ESPN's Scoop Jackson (who, by the way, bought me my first "Hurricane"--the drink) is wrapping up the year, and unfortunately cloaking it in a bit of misinformation. Jackson says one of the biggest stories of the year is the NBA's slipping an age requirement and a dress code into the collective bargaining agreement:
What David J. Stern and the owners did was make the rules unchallengeable because of their placement. In making them part of an agreement that had the power to take the players' livelihood from them, The League forced the hands of the ones feeding them. And they knew this was high-end ghetto roulette with six bullets in the cylinder.
Think about it: How bad would the players and the players' union have looked if they had the entire NBA season suspended because of provisions of a dress code? How bad would the PR have been against the players if they revolted against an age requirement when Kwame Brown keeps being Kwame Brown? The League had the union in a no-retaliate position, checkmate. The owners basically put the players in a position to get as mad and upset as they wanna be without being able to do a damn thing about it.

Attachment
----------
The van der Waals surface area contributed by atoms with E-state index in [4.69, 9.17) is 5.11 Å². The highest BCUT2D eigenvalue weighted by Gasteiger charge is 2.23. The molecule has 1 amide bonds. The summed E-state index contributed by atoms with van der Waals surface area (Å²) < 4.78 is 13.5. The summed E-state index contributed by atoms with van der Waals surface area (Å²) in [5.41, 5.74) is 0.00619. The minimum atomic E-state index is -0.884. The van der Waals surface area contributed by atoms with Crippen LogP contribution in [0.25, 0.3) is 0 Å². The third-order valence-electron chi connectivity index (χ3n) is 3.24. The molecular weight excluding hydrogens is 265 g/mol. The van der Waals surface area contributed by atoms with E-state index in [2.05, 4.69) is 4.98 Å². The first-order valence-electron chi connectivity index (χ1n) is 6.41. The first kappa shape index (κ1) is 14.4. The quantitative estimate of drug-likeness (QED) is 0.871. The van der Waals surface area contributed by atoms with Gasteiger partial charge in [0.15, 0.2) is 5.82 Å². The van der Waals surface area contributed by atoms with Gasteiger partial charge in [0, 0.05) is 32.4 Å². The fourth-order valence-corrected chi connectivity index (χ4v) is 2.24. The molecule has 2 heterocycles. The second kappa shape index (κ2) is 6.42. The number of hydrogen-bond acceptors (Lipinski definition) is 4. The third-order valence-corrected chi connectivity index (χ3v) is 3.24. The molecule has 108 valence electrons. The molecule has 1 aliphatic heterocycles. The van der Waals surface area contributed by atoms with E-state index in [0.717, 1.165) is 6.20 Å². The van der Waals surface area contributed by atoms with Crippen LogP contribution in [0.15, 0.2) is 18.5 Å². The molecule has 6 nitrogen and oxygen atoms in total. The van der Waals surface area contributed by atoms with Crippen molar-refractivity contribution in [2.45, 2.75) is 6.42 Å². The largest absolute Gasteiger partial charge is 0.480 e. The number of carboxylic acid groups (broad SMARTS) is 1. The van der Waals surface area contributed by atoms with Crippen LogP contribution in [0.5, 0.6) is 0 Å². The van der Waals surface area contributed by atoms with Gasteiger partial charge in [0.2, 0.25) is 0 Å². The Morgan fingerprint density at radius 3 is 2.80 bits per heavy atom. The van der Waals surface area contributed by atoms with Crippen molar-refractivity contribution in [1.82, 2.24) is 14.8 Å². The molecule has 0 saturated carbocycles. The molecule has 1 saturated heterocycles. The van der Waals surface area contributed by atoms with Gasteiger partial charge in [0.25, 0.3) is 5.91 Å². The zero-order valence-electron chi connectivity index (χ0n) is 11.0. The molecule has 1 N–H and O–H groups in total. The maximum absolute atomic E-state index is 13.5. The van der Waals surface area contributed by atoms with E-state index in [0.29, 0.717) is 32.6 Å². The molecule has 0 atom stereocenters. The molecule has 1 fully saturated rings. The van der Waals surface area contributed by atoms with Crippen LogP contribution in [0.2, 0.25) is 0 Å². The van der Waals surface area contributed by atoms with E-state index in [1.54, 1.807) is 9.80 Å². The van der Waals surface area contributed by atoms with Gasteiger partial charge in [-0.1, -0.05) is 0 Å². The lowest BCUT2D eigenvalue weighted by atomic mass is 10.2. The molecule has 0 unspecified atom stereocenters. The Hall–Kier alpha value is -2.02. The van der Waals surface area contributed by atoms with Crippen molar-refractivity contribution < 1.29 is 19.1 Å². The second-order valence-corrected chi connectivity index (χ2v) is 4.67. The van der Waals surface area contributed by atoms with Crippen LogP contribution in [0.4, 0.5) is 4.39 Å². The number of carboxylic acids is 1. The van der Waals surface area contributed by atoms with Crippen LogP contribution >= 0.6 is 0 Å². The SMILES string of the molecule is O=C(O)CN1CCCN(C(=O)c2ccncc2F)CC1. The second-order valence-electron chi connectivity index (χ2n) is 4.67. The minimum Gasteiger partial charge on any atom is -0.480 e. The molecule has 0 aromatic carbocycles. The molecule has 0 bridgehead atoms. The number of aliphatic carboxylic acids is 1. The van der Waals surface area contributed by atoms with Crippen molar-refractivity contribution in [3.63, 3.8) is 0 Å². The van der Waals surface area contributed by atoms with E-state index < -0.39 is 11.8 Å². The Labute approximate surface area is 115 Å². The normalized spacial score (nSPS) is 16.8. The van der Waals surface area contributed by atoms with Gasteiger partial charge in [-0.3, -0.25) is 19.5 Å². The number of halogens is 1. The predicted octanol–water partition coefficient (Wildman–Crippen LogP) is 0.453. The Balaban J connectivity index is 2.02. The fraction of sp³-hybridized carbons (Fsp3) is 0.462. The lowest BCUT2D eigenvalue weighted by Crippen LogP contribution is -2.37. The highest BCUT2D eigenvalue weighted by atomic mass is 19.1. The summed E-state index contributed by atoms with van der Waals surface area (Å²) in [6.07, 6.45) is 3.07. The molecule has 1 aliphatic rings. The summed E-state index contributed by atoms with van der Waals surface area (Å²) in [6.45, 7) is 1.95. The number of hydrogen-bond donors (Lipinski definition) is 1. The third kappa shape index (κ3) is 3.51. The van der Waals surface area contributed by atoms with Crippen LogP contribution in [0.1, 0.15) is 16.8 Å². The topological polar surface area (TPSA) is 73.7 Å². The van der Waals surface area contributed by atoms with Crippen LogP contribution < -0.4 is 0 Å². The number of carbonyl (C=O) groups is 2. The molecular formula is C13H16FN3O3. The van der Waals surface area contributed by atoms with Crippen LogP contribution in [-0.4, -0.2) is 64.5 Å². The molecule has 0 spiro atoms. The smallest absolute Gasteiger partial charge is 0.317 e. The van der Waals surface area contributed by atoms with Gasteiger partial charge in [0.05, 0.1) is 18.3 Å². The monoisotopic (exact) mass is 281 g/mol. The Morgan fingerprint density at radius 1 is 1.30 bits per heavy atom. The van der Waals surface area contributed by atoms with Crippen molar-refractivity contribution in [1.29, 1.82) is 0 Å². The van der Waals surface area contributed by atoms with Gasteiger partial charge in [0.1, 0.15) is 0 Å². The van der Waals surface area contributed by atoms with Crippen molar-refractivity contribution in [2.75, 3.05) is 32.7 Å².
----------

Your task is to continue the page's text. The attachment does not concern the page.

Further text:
As conniving, cutthroat and calculating as it was, we had to respect its brilliance.
Here's the problem with Scoop's theory: the dress code is not part of the collective bargaining agreement. It's straight Commissioner's decree, so David Stern did this exactly not the way that Jackson fileted him for doing it.
I'm all for fileting David Stern on any number of issues, but let's get the facts straight.
And as long as we're getting the facts straight, here are a couple more bits of news from Scoop Jackson's year-end review: Scoop, I get why you say Stephen A. Smith having his own show is a big deal. But whether or not he's the first truly black man to have his own show since Arsenio Hall, he's not one of the biggest stories in sports until lots of people actually start watching the show. It's premature to give him a big prize at this point. Race aside, Stephen A. Smith has taken a golden opportunity and made it bronze. Save your medals for better achievements.
Scoop Jackson also spreads the word about something I didn't know about: Kevin Garnett promised Oprah he would build one house per month for the next two years to help the victims of Hurricane Katrina. He's right that we should all know more about this kind of stuff.